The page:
I bought a(nother) domain yesterday. The main reason was so that I could have a short, easy to remember, URL for a Google Doc that I’ve been working on with Ian O’Byrne and Tom Salmon: https://unesco.ailiteracy.fyi(also archived here)
It’s a response to a UNESCO call for contributions entitled Definition of Algorithm Literacy and Data Literacy which talks more about ‘AI Literacy skills’ than anything else. It was a 2,000 word maximum, so we didn’t have lots of space to talk about much other than how we approach this area from previous work.
While it’s more considered than the time I literally asked ChatGPT to apply my ‘eight elements’ model to the topic, I’d still like to collaborate on some deeper work in this area. I see a lot of ‘cheat sheets’ being passed around social networks, as if use equals fluency.
I’m excited to announce that I’ve decided to start writing another e-book. I want to communicate what I’ve learned during my doctoral studies in a way free from academic constraints. I want to empower educators.
What are ‘digital literacies’? Why are they important? How can I develop them both personally and in other people? These are some of the questions that ‘The Essential Elements of Digital Literacies by Doug Belshaw seeks to address. Informed by his doctoral thesis and experience as an educator, ‘The Essential Elements of Digital Literacies’ Doug is producing a timely resource for those who are interested in both the theory and the practice of digital literacies!
When are you going to finish this?
It depends on many things, but here’s my proposed timescale:
v0.2 – April 2012
v0.4 – June 2012
v0.6 – August 2012
v0.8 – October 2012
v1.0 – December 2012
I’m erring on the conservative side here. I’d rather under-promise and over-deliver!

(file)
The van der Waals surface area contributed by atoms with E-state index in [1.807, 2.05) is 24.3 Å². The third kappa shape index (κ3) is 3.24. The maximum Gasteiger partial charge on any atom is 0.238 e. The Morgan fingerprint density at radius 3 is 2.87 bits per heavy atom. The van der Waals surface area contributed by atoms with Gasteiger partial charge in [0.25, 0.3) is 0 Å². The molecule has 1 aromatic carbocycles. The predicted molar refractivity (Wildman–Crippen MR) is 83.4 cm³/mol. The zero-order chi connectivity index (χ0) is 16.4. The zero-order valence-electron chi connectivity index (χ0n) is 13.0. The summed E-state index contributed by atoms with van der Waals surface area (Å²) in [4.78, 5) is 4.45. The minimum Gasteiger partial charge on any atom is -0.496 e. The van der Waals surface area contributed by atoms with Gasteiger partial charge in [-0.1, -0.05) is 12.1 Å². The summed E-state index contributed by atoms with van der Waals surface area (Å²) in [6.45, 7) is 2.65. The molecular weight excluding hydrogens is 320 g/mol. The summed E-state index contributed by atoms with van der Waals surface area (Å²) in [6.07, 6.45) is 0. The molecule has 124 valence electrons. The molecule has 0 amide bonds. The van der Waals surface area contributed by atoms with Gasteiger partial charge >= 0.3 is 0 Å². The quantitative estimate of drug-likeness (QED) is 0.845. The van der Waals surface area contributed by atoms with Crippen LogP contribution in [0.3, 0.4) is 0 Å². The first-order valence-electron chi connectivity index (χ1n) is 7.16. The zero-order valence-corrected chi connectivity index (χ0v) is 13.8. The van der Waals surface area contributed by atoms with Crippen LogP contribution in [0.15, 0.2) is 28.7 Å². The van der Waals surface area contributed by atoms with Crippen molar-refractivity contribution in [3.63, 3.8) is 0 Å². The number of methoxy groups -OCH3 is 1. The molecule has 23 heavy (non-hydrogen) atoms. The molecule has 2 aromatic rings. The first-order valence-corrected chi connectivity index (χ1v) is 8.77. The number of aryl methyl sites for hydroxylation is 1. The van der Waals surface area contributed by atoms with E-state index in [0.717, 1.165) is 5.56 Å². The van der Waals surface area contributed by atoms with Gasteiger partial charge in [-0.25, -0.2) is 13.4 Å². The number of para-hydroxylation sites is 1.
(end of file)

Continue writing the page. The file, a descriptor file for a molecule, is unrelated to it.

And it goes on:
In what formats will the book be available?
The OpenBeta version will be available in iPad-friendly (and reasonably Kindle-friendly) PDF format. The finished version will be available in the following forms:
In 2006 George Siemens asked a bunch of people (including me) to proofread his book, Knowing Knowledge which he – innovatively for the time – released as a book, PDF and wiki. I happily did so and was credited along with many others who had been following George’s work in progress.
I know that many people reading this blog have followed my doctoral studies which has lasted about the same time as I’ve been blogging – six years. I’m delighted to say that yesterday I sent a complete draft of my Ed.D. thesis to my supervisor at Durham University. It may be a bit rough around the edges and there’ll be some inconsistencies, but it’s a huge relief to me.
Whilst my thesis – entitled What is digital literacy? A Pragmatic investigation – has been online since I started writing it in 2007, I thought I’d take this milestone as an opportunity to point people towards it and ask for some feedback. The major new update is Chapter 9 where I propose an ‘essential core’ of eight elements which make up an overlapping matrix of digital literacies.
I’ve had some great input and made connections with people all across the world during the last few years as a result of sharing my work. It’s a bit like pregnancy: the expectation during gestation is very different from the reality of delivering it. But now’s not a time to become coy and overly-protective about something I’ve been nurturing for so long; it’s time to, as with all my work, share it for the good of mankind. Ideas should be free.
And hopefully, just like a baby, people will admire and smile at it.